Some of these stories take on the aspects of the short, humorous pieces Allen wrote for The New Yorker. The conceit of the story he prepared for Roberto Benigni is simple and obvious. An ordinary man who lives a mundane existence who goes through the same routine every day, one day he walks out to his car to go to work when he’s stopped in the street by a man who begins to ask him questions and people begin to gather around him. He answers questions about the mundane details of his mundane existence and they are reported in the media. Headlines state that he likes toast and shaves before breakfast. He is followed wherever he goes by paparazzi and hysterical crowds. His every movement is reported enthusiastically. People are always stopping him on the street for his autograph. In fact he is getting the full celebrity treatment. The joke is that there is no reason for his celebrity. A celebrity, after all, is just somebody famous for being famous. It doesn’t make any difference if there is no reason for them being famous in the first place. There are advantages too. He walks into a packed restaurant and is immediately seated. Then one day, he leaves for work and suddenly another man is stopped and questioned on the street and nobody is interested in him anymore. At first he is relieved but then disappointed by his return to obscurity and pretends that he is still a celebrity to no one and no effect.
This seems to take place over several days, maybe even a week, and he does get to use his celebrity to have sex with two glamorous babes at the same time. Score another one for sex. The episode very much reminds me of Jacque Tati. Dialogue was mumbled and really is of no consequence.
In the third story, Woody even rips himself off. Jack, an American architecture student runs into John, a successful American architect out for a stroll in Trastevere, his old stomping grounds when he was a student. Identifying with the younger version of himself, he goes home with him to find his beautiful blonde American girlfriend in the kitchen. She tells him about her girlfriend, a failed actress who just had a bad break-up, and who’s coming to Rome and she suggests that they should invite her to stay with them. John points out the implicit danger in this. It soon become clear that John isn’t all there.
Just as in the very early Allen screenplay, PLAY IT AGAN, SAM, John is a specter whose presence is to lend advice. In the earlier film he was represented by the adolescent fantasy of Humphrey Bogart advising a twenty something Woody on the sexual ethics of sleeping with his best friend’s girl friend. In TO ROME WITH LOVE John is an experienced and cynical roue, giving advice to Jack on the problems of having this additional woman in the house. He knows this can lead to trouble. First seeing her at the airport, Jack is distinctly unimpressed with her looks and can’t see any danger. She moves in and they’re continuously thrown together. The inevitable happens and he becomes ensnared by her thespian charm. They have sex and begin an affair. He’s just about to dump his girlfriend and take up with her and pledge undying love to each when she gets that call from Hollywood and an offer to be in a movie and he ceases to exist. Just like that. John walks past the place where he first met Jack, seemingly to go back to his own story. This all seems to take place over a series of weeks.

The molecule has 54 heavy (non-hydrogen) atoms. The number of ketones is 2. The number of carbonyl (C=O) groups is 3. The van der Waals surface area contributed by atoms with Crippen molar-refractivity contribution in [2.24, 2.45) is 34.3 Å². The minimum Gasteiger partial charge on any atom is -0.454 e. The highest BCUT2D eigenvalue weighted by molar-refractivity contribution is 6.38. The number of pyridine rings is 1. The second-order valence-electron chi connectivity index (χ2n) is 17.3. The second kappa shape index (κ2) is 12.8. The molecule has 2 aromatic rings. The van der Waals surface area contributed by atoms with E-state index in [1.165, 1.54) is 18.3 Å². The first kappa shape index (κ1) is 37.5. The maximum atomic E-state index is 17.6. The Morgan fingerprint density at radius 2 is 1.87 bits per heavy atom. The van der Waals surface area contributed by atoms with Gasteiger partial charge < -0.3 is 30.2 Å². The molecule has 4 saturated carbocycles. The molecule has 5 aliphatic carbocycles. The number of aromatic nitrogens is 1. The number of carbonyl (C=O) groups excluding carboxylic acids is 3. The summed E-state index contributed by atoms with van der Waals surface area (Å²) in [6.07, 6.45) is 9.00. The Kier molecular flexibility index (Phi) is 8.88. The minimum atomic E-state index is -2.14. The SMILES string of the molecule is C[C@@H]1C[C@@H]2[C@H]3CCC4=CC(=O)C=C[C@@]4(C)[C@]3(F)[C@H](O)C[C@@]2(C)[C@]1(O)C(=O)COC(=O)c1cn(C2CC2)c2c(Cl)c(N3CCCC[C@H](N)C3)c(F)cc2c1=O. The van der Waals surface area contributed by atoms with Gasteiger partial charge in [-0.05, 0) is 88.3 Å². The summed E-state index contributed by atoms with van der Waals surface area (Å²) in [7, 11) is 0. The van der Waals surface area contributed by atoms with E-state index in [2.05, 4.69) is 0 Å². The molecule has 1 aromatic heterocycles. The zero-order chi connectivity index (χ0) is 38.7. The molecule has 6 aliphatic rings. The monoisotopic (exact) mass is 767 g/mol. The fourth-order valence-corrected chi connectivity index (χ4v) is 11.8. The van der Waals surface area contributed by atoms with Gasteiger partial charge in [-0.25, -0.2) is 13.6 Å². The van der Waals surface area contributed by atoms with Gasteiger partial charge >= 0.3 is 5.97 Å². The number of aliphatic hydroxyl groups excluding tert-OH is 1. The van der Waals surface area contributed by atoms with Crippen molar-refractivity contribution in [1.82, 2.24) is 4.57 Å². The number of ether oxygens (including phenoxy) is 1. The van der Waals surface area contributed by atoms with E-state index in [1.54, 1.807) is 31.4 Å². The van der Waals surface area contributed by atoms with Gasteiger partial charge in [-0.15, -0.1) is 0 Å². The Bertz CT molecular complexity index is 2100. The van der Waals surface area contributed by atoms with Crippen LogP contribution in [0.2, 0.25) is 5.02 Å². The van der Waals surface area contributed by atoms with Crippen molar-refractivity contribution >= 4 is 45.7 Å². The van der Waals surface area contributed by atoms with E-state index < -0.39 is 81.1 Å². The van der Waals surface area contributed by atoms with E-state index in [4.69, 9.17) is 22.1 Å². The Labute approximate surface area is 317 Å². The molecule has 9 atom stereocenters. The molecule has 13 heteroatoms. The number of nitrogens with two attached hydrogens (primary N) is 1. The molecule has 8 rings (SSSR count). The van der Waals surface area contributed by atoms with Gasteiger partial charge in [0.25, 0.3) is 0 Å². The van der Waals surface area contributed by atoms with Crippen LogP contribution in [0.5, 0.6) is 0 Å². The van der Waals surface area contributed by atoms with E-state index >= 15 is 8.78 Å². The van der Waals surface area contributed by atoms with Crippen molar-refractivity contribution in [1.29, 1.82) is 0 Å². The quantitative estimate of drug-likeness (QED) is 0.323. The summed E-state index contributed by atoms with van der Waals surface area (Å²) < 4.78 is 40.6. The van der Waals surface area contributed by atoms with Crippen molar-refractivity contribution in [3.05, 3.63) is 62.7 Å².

The most problematic story and the one that most resembles one of his “whimsical” New Yorker short stories is the one that Woody acts in. Maybe his most famous story was the one chronically the Earl of Sandwiches’ trials and tribulations to invent a portable lunch. This story concerns a retired opera director played by Woody and his sarcastic wife going to Rome for their daughter’s wedding to a communist lawyer. His father just happens to be an undertaker (cue Woody’s fear of death shtick, there its gone) who happens to be a world-class opera voice. Woody wants to promote him as such but finds out he can only sing in the shower. So Woody promotes first a recital then a performance of Pagliacci where Giancarlo appears on stage in a shower soaping up. Of course the fact that there is no plumbing connection doesn’t seem bother anyone. It’s a pretty weak premise, a one-joke curiosity. It would have worked better on the page. This must take place over some months.